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    Well he left for the States in 1859, the year he left Rossy. Now where might you get a liner to the new world
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    Just googled Henry Morton Stanley in Liverpool.


    SIR HENRY MORTON STANLEY (1840-1904), British explorer of Africa, discoverer of the course of the Congo, was born at Denbigh, Wales, on the 10th of June 1840.1 His parents were named Rowlands or Rollant, and his father, who died in 1843, was the son of a small farmer. John Rowlands, by which name Stanley was baptized, was brought up first by his maternal grandfather, and after his death was boarded out by his mother's brothers at half a crown a week. In 1847 he was taken to the St Asaph Union workhouse, where he was noted for his activity and intelligence. The schoolmaster at the workhouse, James Francis (who eventually died in a madhouse), was a tyrant of the S*****s type, and in May 1836, Rowlands, after giving Francis a thrashing, ran away from school. He sought out his paternal grandfather - a well-to-do farmer - who refused to help him. A cousin, however, who was master of a national school at Brynford, took him in as a pupil teacher. But within a year he was sent to Liverpool, where he lived with an uncle who was in straitened circumstances. The lad, after working at a haberdasher's and then at a butcher's shop, engaged himself as a cabin boy on a sailing ship bound for New Orleans, in which city he landed early in 1859. There he obtained a situation through the good offices of a merchant named Henry Morton Stanley, who subsequently adopted the lad as his son, designing for him a mercantile career.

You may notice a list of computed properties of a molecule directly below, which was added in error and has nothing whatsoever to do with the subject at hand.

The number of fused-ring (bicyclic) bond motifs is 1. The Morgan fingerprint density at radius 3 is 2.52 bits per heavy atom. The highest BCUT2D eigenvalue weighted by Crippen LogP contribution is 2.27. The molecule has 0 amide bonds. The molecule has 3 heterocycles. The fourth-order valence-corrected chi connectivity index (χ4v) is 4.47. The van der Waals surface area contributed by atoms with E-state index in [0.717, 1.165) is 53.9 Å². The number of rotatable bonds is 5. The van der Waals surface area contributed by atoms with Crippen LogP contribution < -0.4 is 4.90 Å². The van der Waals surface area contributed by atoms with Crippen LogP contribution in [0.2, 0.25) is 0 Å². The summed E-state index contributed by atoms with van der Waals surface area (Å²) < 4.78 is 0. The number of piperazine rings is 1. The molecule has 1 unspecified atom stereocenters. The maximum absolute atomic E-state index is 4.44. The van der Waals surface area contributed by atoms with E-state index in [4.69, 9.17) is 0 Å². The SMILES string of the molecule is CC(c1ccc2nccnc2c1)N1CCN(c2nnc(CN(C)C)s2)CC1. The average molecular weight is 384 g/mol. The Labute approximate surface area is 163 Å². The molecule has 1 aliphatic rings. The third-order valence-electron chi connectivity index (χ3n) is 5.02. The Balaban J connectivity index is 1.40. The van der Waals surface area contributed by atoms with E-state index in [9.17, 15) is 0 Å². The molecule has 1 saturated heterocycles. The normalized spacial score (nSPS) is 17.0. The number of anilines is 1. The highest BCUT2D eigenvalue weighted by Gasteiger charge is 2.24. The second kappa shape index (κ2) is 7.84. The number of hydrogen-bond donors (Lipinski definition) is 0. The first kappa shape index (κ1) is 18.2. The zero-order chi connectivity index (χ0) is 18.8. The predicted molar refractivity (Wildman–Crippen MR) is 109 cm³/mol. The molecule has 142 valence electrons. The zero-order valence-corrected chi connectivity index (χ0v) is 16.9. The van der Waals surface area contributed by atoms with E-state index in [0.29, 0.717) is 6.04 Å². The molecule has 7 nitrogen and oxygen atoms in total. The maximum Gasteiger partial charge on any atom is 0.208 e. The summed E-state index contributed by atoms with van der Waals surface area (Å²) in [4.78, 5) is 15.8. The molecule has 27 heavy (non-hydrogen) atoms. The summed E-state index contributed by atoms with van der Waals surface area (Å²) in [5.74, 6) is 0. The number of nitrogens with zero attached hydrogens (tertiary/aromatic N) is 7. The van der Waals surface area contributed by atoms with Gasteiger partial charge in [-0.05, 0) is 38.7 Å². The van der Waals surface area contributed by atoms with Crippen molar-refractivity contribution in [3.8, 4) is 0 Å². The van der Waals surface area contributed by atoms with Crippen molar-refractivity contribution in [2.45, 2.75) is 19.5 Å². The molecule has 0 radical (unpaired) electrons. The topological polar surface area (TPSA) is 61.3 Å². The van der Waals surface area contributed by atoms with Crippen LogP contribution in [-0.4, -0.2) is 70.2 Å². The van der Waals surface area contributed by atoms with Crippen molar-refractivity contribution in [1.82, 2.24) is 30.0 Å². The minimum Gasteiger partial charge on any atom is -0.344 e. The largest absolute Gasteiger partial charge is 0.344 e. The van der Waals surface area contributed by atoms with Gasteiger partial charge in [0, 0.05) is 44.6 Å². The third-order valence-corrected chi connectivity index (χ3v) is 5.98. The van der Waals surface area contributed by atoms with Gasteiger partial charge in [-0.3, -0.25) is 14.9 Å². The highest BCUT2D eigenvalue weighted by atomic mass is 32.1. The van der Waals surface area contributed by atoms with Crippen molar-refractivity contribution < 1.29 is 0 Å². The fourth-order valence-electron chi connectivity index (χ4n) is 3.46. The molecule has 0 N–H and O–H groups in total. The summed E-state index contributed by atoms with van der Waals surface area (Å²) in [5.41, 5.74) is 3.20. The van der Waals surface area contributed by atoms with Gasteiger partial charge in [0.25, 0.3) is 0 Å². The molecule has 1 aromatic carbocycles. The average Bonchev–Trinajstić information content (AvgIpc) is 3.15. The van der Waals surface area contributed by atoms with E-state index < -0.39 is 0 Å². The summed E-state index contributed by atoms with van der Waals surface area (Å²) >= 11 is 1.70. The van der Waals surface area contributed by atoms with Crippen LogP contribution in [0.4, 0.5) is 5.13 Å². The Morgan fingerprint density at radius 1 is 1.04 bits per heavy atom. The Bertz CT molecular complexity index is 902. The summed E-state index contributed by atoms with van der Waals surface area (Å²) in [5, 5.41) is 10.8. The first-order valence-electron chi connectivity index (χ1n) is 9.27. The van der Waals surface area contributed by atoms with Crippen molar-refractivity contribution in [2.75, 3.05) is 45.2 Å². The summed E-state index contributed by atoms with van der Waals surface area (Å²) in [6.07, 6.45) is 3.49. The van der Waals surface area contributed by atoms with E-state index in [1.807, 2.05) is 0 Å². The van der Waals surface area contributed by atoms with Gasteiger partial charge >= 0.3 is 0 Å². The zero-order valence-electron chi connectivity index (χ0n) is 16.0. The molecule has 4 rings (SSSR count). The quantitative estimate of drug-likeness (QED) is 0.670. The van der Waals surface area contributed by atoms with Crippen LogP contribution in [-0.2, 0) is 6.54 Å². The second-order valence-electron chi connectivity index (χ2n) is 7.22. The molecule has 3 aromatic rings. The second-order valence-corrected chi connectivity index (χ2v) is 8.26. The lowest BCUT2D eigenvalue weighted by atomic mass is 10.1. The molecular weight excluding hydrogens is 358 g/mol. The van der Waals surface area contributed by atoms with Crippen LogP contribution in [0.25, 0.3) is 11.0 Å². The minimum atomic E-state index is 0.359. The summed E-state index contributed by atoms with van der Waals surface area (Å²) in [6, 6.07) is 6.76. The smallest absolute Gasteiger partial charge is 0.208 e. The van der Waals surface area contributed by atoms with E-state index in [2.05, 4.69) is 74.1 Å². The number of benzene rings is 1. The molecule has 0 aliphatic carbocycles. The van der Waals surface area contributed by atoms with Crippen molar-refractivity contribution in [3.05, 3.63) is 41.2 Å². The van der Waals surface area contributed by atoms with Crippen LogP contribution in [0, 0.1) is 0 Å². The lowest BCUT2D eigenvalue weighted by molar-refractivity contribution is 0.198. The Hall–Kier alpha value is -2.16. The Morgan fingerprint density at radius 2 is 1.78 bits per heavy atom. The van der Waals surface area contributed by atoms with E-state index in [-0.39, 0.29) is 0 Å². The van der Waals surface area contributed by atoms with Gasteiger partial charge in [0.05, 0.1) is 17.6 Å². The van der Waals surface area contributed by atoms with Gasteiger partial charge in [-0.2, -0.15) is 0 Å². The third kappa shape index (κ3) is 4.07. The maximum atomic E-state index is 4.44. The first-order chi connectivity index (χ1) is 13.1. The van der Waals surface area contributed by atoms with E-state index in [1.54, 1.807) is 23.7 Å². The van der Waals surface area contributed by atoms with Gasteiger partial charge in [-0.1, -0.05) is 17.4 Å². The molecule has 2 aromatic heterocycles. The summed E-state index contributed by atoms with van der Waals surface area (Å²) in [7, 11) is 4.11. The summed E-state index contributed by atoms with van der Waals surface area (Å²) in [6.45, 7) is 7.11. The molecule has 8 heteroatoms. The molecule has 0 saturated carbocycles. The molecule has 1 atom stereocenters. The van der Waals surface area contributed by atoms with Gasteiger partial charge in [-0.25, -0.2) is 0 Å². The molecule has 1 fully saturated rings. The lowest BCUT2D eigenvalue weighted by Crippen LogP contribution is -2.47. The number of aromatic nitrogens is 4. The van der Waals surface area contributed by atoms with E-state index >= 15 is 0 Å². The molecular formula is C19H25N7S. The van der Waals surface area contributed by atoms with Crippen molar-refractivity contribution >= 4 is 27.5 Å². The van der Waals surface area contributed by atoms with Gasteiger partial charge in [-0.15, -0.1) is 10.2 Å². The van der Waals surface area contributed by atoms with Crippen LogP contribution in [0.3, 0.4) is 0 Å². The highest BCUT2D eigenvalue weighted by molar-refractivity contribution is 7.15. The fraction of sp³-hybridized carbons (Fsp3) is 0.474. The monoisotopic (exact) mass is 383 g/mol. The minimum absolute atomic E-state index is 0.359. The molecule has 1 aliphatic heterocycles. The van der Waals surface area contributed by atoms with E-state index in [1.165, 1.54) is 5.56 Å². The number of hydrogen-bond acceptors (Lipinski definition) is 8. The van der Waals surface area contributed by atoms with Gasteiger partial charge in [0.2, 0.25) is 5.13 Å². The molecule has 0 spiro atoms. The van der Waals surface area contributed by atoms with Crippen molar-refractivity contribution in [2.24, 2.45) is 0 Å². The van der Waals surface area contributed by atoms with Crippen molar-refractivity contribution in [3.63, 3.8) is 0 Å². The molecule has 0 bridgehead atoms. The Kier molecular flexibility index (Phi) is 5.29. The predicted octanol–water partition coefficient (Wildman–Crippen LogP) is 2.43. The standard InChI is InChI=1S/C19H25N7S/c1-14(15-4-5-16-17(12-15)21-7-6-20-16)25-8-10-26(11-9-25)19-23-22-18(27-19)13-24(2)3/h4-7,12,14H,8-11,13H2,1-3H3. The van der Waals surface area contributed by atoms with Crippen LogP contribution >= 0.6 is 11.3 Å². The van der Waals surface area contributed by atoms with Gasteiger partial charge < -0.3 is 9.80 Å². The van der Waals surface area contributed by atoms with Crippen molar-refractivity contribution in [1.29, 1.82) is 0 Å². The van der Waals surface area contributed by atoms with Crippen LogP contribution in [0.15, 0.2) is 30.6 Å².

There's a lot more but this is the relevant part.



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    Quote Originally Posted by Ged View Post
    Just googled Henry Morton Stanley in Liverpool.